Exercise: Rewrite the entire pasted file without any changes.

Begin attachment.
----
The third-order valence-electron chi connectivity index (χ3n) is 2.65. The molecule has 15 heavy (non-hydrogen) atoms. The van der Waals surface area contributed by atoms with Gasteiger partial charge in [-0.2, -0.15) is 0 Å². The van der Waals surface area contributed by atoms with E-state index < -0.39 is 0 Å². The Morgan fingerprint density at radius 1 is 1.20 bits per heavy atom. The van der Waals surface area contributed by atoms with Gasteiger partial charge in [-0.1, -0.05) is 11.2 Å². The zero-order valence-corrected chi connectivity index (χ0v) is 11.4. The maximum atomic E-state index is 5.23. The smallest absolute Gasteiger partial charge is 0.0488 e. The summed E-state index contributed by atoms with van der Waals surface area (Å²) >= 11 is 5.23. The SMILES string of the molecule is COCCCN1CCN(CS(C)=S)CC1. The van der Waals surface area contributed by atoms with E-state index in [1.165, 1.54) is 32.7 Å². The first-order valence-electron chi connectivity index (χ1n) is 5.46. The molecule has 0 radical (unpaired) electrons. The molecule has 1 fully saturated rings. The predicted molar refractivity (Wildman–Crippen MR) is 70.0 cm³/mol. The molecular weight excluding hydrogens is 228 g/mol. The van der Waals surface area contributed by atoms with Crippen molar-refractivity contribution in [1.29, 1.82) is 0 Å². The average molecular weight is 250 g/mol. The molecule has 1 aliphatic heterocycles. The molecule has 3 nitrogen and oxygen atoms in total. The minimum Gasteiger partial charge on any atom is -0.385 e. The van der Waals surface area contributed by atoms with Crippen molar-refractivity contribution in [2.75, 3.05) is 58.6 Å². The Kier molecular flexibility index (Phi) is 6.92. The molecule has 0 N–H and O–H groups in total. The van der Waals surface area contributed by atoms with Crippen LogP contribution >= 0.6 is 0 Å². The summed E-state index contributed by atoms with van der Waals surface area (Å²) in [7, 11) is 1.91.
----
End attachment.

The third-order valence-electron chi connectivity index (χ3n) is 2.65. The molecule has 15 heavy (non-hydrogen) atoms. The van der Waals surface area contributed by atoms with Gasteiger partial charge in [-0.2, -0.15) is 0 Å². The van der Waals surface area contributed by atoms with E-state index < -0.39 is 0 Å². The Morgan fingerprint density at radius 1 is 1.20 bits per heavy atom. The van der Waals surface area contributed by atoms with Gasteiger partial charge in [-0.1, -0.05) is 11.2 Å². The zero-order valence-corrected chi connectivity index (χ0v) is 11.4. The maximum atomic E-state index is 5.23. The smallest absolute Gasteiger partial charge is 0.0488 e. The summed E-state index contributed by atoms with van der Waals surface area (Å²) >= 11 is 5.23. The SMILES string of the molecule is COCCCN1CCN(CS(C)=S)CC1. The van der Waals surface area contributed by atoms with E-state index in [1.165, 1.54) is 32.7 Å². The first-order valence-electron chi connectivity index (χ1n) is 5.46. The molecule has 0 radical (unpaired) electrons. The molecule has 1 fully saturated rings. The predicted molar refractivity (Wildman–Crippen MR) is 70.0 cm³/mol. The molecular weight excluding hydrogens is 228 g/mol. The van der Waals surface area contributed by atoms with Crippen molar-refractivity contribution in [1.29, 1.82) is 0 Å². The average molecular weight is 250 g/mol. The molecule has 1 aliphatic heterocycles. The molecule has 3 nitrogen and oxygen atoms in total. The minimum Gasteiger partial charge on any atom is -0.385 e. The van der Waals surface area contributed by atoms with Crippen molar-refractivity contribution in [2.75, 3.05) is 58.6 Å². The Kier molecular flexibility index (Phi) is 6.92. The molecule has 0 N–H and O–H groups in total. The van der Waals surface area contributed by atoms with Crippen LogP contribution >= 0.6 is 0 Å². The summed E-state index contributed by atoms with van der Waals surface area (Å²) in [7, 11) is 1.91.